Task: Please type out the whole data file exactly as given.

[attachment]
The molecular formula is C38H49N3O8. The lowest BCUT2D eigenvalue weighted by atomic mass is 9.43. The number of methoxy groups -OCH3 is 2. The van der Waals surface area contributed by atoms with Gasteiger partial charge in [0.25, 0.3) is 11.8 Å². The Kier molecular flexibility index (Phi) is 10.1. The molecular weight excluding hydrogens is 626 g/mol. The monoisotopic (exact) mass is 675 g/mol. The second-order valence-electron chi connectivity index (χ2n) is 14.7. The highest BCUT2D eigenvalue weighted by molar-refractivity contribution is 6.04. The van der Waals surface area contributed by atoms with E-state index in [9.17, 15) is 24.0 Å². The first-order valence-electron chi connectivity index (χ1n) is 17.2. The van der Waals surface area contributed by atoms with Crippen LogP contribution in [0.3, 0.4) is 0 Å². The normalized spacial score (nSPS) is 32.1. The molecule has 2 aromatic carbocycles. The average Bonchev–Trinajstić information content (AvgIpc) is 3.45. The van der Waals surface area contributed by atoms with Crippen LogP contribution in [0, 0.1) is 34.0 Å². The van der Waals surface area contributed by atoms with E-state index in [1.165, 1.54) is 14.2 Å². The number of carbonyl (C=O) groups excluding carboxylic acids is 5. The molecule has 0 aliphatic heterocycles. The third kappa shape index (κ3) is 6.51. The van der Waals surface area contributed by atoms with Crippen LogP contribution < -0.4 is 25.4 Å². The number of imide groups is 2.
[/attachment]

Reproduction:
The molecular formula is C38H49N3O8. The lowest BCUT2D eigenvalue weighted by atomic mass is 9.43. The number of methoxy groups -OCH3 is 2. The van der Waals surface area contributed by atoms with Gasteiger partial charge in [0.25, 0.3) is 11.8 Å². The Kier molecular flexibility index (Phi) is 10.1. The molecular weight excluding hydrogens is 626 g/mol. The monoisotopic (exact) mass is 675 g/mol. The second-order valence-electron chi connectivity index (χ2n) is 14.7. The highest BCUT2D eigenvalue weighted by molar-refractivity contribution is 6.04. The van der Waals surface area contributed by atoms with E-state index in [9.17, 15) is 24.0 Å². The first-order valence-electron chi connectivity index (χ1n) is 17.2. The van der Waals surface area contributed by atoms with Crippen LogP contribution in [0.3, 0.4) is 0 Å². The normalized spacial score (nSPS) is 32.1. The molecule has 2 aromatic carbocycles. The average Bonchev–Trinajstić information content (AvgIpc) is 3.45. The van der Waals surface area contributed by atoms with Crippen LogP contribution in [0, 0.1) is 34.0 Å². The van der Waals surface area contributed by atoms with E-state index in [1.165, 1.54) is 14.2 Å². The number of carbonyl (C=O) groups excluding carboxylic acids is 5. The molecule has 0 aliphatic heterocycles. The third kappa shape index (κ3) is 6.51. The van der Waals surface area contributed by atoms with Crippen LogP contribution < -0.4 is 25.4 Å². The number of imide groups is 2.